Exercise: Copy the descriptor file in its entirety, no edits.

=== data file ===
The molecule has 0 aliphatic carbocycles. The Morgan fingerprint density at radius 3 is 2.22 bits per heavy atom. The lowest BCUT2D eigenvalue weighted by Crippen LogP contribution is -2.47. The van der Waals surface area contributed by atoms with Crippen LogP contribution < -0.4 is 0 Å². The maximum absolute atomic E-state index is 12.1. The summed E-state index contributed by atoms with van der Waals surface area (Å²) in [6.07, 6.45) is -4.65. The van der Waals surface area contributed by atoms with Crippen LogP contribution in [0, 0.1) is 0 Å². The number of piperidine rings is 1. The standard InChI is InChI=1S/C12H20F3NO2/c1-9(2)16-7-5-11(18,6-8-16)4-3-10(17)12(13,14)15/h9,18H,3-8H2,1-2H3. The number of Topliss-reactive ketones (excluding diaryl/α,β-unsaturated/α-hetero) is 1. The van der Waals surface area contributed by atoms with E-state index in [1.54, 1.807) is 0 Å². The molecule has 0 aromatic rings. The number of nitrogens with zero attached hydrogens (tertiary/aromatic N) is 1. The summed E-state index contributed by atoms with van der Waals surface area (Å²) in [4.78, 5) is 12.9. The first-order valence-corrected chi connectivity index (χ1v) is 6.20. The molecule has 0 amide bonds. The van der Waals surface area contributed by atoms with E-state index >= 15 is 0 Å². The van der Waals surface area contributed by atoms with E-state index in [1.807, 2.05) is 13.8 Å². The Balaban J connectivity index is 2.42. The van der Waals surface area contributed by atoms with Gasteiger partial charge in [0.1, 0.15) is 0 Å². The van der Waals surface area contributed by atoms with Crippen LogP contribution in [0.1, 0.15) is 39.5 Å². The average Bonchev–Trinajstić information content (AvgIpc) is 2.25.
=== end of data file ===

The molecule has 0 aliphatic carbocycles. The Morgan fingerprint density at radius 3 is 2.22 bits per heavy atom. The lowest BCUT2D eigenvalue weighted by Crippen LogP contribution is -2.47. The van der Waals surface area contributed by atoms with Crippen LogP contribution < -0.4 is 0 Å². The maximum absolute atomic E-state index is 12.1. The summed E-state index contributed by atoms with van der Waals surface area (Å²) in [6.07, 6.45) is -4.65. The van der Waals surface area contributed by atoms with Crippen LogP contribution in [0, 0.1) is 0 Å². The number of piperidine rings is 1. The standard InChI is InChI=1S/C12H20F3NO2/c1-9(2)16-7-5-11(18,6-8-16)4-3-10(17)12(13,14)15/h9,18H,3-8H2,1-2H3. The number of Topliss-reactive ketones (excluding diaryl/α,β-unsaturated/α-hetero) is 1. The van der Waals surface area contributed by atoms with E-state index in [1.54, 1.807) is 0 Å². The molecule has 0 aromatic rings. The number of nitrogens with zero attached hydrogens (tertiary/aromatic N) is 1. The summed E-state index contributed by atoms with van der Waals surface area (Å²) in [4.78, 5) is 12.9. The first-order valence-corrected chi connectivity index (χ1v) is 6.20. The molecule has 0 amide bonds. The van der Waals surface area contributed by atoms with E-state index >= 15 is 0 Å². The van der Waals surface area contributed by atoms with E-state index in [1.807, 2.05) is 13.8 Å². The Balaban J connectivity index is 2.42. The van der Waals surface area contributed by atoms with Gasteiger partial charge in [0.1, 0.15) is 0 Å². The van der Waals surface area contributed by atoms with Crippen LogP contribution in [0.1, 0.15) is 39.5 Å². The average Bonchev–Trinajstić information content (AvgIpc) is 2.25.